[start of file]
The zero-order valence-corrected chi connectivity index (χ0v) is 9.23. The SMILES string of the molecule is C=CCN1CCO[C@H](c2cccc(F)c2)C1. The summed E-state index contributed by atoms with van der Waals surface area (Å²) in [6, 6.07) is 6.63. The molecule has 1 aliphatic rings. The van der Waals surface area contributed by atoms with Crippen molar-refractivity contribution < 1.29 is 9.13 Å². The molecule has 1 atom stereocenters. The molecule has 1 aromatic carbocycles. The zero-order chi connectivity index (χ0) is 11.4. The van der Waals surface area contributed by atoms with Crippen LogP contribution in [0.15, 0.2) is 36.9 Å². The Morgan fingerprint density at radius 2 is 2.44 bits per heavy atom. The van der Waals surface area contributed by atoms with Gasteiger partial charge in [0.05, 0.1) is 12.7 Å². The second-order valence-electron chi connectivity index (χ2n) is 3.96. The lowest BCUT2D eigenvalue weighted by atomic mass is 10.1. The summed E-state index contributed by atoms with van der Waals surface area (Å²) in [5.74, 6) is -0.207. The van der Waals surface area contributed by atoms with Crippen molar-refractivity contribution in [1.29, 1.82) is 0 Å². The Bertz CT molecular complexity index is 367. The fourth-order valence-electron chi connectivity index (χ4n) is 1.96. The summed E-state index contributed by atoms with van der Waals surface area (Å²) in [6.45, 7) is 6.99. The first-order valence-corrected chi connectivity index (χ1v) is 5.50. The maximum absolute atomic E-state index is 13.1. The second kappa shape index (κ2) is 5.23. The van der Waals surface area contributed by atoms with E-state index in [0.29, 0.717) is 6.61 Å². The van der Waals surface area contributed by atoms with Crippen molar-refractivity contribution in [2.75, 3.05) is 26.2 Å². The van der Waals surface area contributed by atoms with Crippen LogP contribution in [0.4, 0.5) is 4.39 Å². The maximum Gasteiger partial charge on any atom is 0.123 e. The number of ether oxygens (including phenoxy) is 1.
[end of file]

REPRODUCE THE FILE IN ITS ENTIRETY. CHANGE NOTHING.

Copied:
The zero-order valence-corrected chi connectivity index (χ0v) is 9.23. The SMILES string of the molecule is C=CCN1CCO[C@H](c2cccc(F)c2)C1. The summed E-state index contributed by atoms with van der Waals surface area (Å²) in [6, 6.07) is 6.63. The molecule has 1 aliphatic rings. The van der Waals surface area contributed by atoms with Crippen molar-refractivity contribution < 1.29 is 9.13 Å². The molecule has 1 atom stereocenters. The molecule has 1 aromatic carbocycles. The zero-order chi connectivity index (χ0) is 11.4. The van der Waals surface area contributed by atoms with Crippen LogP contribution in [0.15, 0.2) is 36.9 Å². The Morgan fingerprint density at radius 2 is 2.44 bits per heavy atom. The van der Waals surface area contributed by atoms with Gasteiger partial charge in [0.05, 0.1) is 12.7 Å². The second-order valence-electron chi connectivity index (χ2n) is 3.96. The lowest BCUT2D eigenvalue weighted by atomic mass is 10.1. The summed E-state index contributed by atoms with van der Waals surface area (Å²) in [5.74, 6) is -0.207. The van der Waals surface area contributed by atoms with Crippen molar-refractivity contribution in [1.29, 1.82) is 0 Å². The Bertz CT molecular complexity index is 367. The fourth-order valence-electron chi connectivity index (χ4n) is 1.96. The summed E-state index contributed by atoms with van der Waals surface area (Å²) in [6.45, 7) is 6.99. The first-order valence-corrected chi connectivity index (χ1v) is 5.50. The maximum absolute atomic E-state index is 13.1. The second kappa shape index (κ2) is 5.23. The van der Waals surface area contributed by atoms with E-state index in [0.29, 0.717) is 6.61 Å². The van der Waals surface area contributed by atoms with Crippen molar-refractivity contribution in [2.75, 3.05) is 26.2 Å². The van der Waals surface area contributed by atoms with Crippen LogP contribution in [0.4, 0.5) is 4.39 Å². The maximum Gasteiger partial charge on any atom is 0.123 e. The number of ether oxygens (including phenoxy) is 1.